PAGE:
I just turned up a great old aerial photo of the Memphis Steam Laundry, one of our city's architectural marvels, so I thought I'd share it with you. And look — at the top of the image is Russwood Park, so this is kind of a two-for-one special.
Begun by Jules Rozier way back in 1882, the Memphis Steam Laundry Company operated downtown for many years before moving to 941 Jefferson in 1927. Except for Dryve Cleaners, laundries aren’t usually noted for their architecture, but for some reason, Memphis architect Nowland Van Powell — at the time the principal designer for architect E.L. Harrison — decided that this normally humdrum industrial building should be modeled after the Doges’ Palace in Venice — much like the north wing of the Lauderdale Mansion. The facade was just slathered with patterned brickwork, elaborate arches, and terra-cotta ornamentation. The sides and back, however, were just plain brick.
I like this photo because it also gives a good idea of the height of the laundry's smokestack, and its massive water tower, which were — in their own way — Memphis landmarks for decades.
I'm not quite sure what to make of that oddly shaped "park" (the open space with grass and a few trees here and there) to the right, which would have been west of the laundry (this view is facing roughly southwest). That is NOT Forrest Park, so it may just be an undeveloped piece of land in the area — hard to believe when you see how jam-packed the entire Medical Center area is today.
“Few cities are lucky enough to have a genuine Venetian palace in which the citizens can have their shirts laundered,” wrote Eugene Johnson and Robert Russell in Memphis: An Architectural Guide. “What connection Harrison and Powell saw between cleanliness and Venetian Gothic we shall probably never know.”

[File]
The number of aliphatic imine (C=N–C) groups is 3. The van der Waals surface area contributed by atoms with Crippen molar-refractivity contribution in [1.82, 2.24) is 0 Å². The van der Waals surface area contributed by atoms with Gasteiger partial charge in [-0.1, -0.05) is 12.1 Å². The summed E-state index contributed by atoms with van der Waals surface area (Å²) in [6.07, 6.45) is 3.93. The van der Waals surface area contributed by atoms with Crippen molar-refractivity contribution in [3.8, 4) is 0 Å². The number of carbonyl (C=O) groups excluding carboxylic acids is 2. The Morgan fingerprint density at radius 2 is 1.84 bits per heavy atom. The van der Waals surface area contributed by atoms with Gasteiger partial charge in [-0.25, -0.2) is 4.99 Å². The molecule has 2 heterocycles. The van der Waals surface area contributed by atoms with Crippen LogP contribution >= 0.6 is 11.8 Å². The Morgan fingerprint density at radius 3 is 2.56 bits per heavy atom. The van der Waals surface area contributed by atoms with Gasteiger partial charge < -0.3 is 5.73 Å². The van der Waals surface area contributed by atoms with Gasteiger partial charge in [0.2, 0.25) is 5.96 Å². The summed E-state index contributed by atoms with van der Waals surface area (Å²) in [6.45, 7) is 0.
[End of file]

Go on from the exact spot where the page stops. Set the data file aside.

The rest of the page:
Although the building was, I presume, admired in its day, it became less so in the mid-1960s when the growing Medical Center began its quest for more space. While Johnson and Russell called the Memphis Steam Laundry “the best piece of eclectic architecture the city ever had,” others thought differently, and in heated debates about a better use for the property a Memphis Housing Authority director even called the laundry a “monstrosity, that in years to come will be obsolete, and an eyesore in the whole area where new buildings are going up.” (Hmmm. I’ll bite my tongue about my own opinion of some of those new buildings.)
Few of the arguments over the structure commented on its striking design; everyone was more concerned about the valuable space it was occupying. So in 1973, under the guise of “urban renewal,” bulldozers pulled down the “Venetian palace.” (Russwood Park was no longer a problem, since it had conveniently burned to the ground in 1960.)
“Why it could not have found a place in the Medical Center many of us will never understand,” lamented Johnson and Russell in their book. The Med stands on the site today.